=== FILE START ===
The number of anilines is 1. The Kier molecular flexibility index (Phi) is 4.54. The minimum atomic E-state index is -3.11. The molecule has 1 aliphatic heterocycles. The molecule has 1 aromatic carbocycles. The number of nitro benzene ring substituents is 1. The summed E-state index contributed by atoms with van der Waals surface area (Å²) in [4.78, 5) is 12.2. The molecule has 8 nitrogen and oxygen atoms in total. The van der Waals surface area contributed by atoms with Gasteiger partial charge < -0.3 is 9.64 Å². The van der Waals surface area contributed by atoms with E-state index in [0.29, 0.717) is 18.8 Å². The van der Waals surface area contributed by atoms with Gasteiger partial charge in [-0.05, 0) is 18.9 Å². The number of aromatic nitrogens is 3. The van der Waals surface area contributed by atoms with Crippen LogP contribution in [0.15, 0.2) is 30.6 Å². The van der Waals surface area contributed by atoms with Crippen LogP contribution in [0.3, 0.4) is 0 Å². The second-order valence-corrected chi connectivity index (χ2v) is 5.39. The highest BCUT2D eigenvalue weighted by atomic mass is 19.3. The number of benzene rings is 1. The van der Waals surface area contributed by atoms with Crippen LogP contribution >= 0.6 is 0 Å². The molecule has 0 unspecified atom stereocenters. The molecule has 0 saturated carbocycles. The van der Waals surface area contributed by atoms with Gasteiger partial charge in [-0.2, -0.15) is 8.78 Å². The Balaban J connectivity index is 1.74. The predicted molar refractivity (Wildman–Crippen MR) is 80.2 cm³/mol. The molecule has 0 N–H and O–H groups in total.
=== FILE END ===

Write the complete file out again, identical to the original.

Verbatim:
The number of anilines is 1. The Kier molecular flexibility index (Phi) is 4.54. The minimum atomic E-state index is -3.11. The molecule has 1 aliphatic heterocycles. The molecule has 1 aromatic carbocycles. The number of nitro benzene ring substituents is 1. The summed E-state index contributed by atoms with van der Waals surface area (Å²) in [4.78, 5) is 12.2. The molecule has 8 nitrogen and oxygen atoms in total. The van der Waals surface area contributed by atoms with Gasteiger partial charge < -0.3 is 9.64 Å². The van der Waals surface area contributed by atoms with E-state index in [0.29, 0.717) is 18.8 Å². The van der Waals surface area contributed by atoms with Gasteiger partial charge in [-0.05, 0) is 18.9 Å². The number of aromatic nitrogens is 3. The van der Waals surface area contributed by atoms with Crippen LogP contribution in [0.15, 0.2) is 30.6 Å². The van der Waals surface area contributed by atoms with Crippen LogP contribution in [0.3, 0.4) is 0 Å². The second-order valence-corrected chi connectivity index (χ2v) is 5.39. The highest BCUT2D eigenvalue weighted by atomic mass is 19.3. The number of benzene rings is 1. The van der Waals surface area contributed by atoms with Crippen LogP contribution >= 0.6 is 0 Å². The molecule has 0 unspecified atom stereocenters. The molecule has 0 saturated carbocycles. The van der Waals surface area contributed by atoms with Gasteiger partial charge in [-0.2, -0.15) is 8.78 Å². The Balaban J connectivity index is 1.74. The predicted molar refractivity (Wildman–Crippen MR) is 80.2 cm³/mol. The molecule has 0 N–H and O–H groups in total.